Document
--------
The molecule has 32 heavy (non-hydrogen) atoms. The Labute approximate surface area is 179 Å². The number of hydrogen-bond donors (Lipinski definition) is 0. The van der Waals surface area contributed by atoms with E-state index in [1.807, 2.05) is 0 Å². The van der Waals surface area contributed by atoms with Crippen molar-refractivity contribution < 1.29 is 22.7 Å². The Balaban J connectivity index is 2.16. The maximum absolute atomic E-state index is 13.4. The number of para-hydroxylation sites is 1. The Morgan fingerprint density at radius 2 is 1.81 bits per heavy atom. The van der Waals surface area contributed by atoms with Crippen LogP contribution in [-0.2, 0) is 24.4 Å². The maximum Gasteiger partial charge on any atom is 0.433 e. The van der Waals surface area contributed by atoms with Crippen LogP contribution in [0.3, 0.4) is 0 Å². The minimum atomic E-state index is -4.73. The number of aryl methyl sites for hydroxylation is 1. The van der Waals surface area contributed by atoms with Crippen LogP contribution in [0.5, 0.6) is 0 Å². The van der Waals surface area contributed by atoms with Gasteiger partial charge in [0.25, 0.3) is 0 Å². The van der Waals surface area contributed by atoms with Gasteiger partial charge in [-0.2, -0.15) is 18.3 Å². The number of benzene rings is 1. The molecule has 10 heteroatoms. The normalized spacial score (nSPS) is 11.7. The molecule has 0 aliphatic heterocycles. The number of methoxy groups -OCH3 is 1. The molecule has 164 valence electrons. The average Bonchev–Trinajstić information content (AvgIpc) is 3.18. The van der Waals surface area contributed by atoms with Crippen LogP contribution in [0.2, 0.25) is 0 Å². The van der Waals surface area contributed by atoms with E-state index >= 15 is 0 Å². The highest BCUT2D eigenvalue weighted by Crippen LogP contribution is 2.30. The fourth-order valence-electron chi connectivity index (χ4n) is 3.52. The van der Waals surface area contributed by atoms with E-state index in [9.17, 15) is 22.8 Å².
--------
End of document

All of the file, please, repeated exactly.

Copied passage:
The molecule has 32 heavy (non-hydrogen) atoms. The Labute approximate surface area is 179 Å². The number of hydrogen-bond donors (Lipinski definition) is 0. The van der Waals surface area contributed by atoms with E-state index in [1.807, 2.05) is 0 Å². The van der Waals surface area contributed by atoms with Crippen molar-refractivity contribution < 1.29 is 22.7 Å². The Balaban J connectivity index is 2.16. The maximum absolute atomic E-state index is 13.4. The number of para-hydroxylation sites is 1. The Morgan fingerprint density at radius 2 is 1.81 bits per heavy atom. The van der Waals surface area contributed by atoms with Crippen LogP contribution in [-0.2, 0) is 24.4 Å². The maximum Gasteiger partial charge on any atom is 0.433 e. The van der Waals surface area contributed by atoms with Crippen LogP contribution in [0.3, 0.4) is 0 Å². The minimum atomic E-state index is -4.73. The number of aryl methyl sites for hydroxylation is 1. The van der Waals surface area contributed by atoms with Crippen LogP contribution in [0.5, 0.6) is 0 Å². The van der Waals surface area contributed by atoms with Gasteiger partial charge in [0.25, 0.3) is 0 Å². The van der Waals surface area contributed by atoms with Gasteiger partial charge in [-0.2, -0.15) is 18.3 Å². The number of benzene rings is 1. The molecule has 10 heteroatoms. The normalized spacial score (nSPS) is 11.7. The molecule has 0 aliphatic heterocycles. The number of methoxy groups -OCH3 is 1. The molecule has 164 valence electrons. The average Bonchev–Trinajstić information content (AvgIpc) is 3.18. The van der Waals surface area contributed by atoms with Crippen LogP contribution in [0.2, 0.25) is 0 Å². The van der Waals surface area contributed by atoms with E-state index >= 15 is 0 Å². The highest BCUT2D eigenvalue weighted by Crippen LogP contribution is 2.30. The fourth-order valence-electron chi connectivity index (χ4n) is 3.52. The van der Waals surface area contributed by atoms with E-state index in [9.17, 15) is 22.8 Å².